By default, the tab order of controls on a WPF screen is based on the order in which they appear in the XAML. This is suitable for a typical form, but when working in a composite application, a little more effort is required.
When a screen is composed of more than one custom control (typically a view), the default tabbing will not behave itself so well. In order to enable tabbing into and across views on a screen, each view must use the attached property:
This facilitates tabbing based on the layout of the XAML into and across views. If however you require more control over tab order say, within a view or in fact any Content Control, you can use the TabIndex property on each of the contained controls. However, the controls that have specified a TabIndex lose their tab stop, unless the above line (on the view or content control) is changed to:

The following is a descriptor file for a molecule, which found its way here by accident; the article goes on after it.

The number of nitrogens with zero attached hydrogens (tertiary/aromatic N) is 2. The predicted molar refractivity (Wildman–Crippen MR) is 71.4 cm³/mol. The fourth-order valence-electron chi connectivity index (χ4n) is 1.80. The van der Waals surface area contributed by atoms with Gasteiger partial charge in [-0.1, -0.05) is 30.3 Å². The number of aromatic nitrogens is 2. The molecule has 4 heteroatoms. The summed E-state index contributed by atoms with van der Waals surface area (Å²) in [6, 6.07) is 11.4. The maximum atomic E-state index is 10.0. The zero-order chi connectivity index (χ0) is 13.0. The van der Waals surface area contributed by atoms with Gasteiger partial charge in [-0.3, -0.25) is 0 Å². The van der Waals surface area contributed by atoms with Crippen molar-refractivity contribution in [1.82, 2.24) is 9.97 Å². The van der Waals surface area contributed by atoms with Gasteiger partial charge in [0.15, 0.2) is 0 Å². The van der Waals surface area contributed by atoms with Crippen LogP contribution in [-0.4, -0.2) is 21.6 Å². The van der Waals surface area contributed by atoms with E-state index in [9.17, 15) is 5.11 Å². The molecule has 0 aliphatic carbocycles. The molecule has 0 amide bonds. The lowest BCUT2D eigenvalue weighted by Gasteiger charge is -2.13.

An oddity with this approach, occurs if you add the above property to an expander, and add tab indexes to the contained controls. The tabbing steps straight to the contained controls, missing the expander toggle button, which now is tabbed to after all the contained controls have been visited. Resolve this by moving the above KeyboardNavigation.TabNavigation property to a contained grid instead.
Finally, in order to prevent tabbing from moving on to the next screen, add the following property to the outer containing view for the screen:
This keeps the focus on the current screen and cycles the tabbing back to the top of the screen.